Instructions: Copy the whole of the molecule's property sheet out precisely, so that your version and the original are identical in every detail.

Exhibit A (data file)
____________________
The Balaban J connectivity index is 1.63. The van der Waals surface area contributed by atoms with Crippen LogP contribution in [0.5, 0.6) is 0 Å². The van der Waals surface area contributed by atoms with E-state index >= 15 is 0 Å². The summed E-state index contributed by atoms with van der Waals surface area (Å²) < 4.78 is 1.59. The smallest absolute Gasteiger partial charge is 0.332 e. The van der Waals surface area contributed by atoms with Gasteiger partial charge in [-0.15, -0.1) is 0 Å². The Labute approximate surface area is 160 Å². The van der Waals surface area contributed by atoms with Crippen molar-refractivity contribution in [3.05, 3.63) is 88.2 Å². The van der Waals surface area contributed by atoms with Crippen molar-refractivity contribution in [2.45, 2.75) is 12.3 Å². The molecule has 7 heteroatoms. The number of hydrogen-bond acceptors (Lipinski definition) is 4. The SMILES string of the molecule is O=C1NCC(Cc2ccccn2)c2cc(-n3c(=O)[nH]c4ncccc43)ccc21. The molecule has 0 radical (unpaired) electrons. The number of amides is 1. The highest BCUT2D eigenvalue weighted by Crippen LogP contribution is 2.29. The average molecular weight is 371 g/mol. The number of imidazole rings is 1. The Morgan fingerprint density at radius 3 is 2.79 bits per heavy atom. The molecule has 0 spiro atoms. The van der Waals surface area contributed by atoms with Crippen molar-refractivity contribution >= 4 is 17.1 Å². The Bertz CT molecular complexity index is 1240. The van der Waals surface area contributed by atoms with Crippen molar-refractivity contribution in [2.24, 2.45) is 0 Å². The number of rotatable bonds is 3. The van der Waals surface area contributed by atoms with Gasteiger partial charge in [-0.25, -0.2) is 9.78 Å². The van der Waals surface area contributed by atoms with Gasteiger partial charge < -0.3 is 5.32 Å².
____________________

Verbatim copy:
The Balaban J connectivity index is 1.63. The van der Waals surface area contributed by atoms with Crippen LogP contribution in [0.5, 0.6) is 0 Å². The van der Waals surface area contributed by atoms with E-state index >= 15 is 0 Å². The summed E-state index contributed by atoms with van der Waals surface area (Å²) < 4.78 is 1.59. The smallest absolute Gasteiger partial charge is 0.332 e. The van der Waals surface area contributed by atoms with Gasteiger partial charge in [-0.15, -0.1) is 0 Å². The Labute approximate surface area is 160 Å². The van der Waals surface area contributed by atoms with Crippen molar-refractivity contribution in [3.05, 3.63) is 88.2 Å². The van der Waals surface area contributed by atoms with Crippen molar-refractivity contribution in [2.45, 2.75) is 12.3 Å². The molecule has 7 heteroatoms. The number of hydrogen-bond acceptors (Lipinski definition) is 4. The SMILES string of the molecule is O=C1NCC(Cc2ccccn2)c2cc(-n3c(=O)[nH]c4ncccc43)ccc21. The molecule has 0 radical (unpaired) electrons. The number of amides is 1. The highest BCUT2D eigenvalue weighted by Crippen LogP contribution is 2.29. The average molecular weight is 371 g/mol. The number of imidazole rings is 1. The Morgan fingerprint density at radius 3 is 2.79 bits per heavy atom. The molecule has 0 spiro atoms. The van der Waals surface area contributed by atoms with Crippen molar-refractivity contribution >= 4 is 17.1 Å². The Bertz CT molecular complexity index is 1240. The van der Waals surface area contributed by atoms with Crippen molar-refractivity contribution in [2.24, 2.45) is 0 Å². The number of rotatable bonds is 3. The van der Waals surface area contributed by atoms with Gasteiger partial charge in [-0.25, -0.2) is 9.78 Å². The van der Waals surface area contributed by atoms with Gasteiger partial charge < -0.3 is 5.32 Å².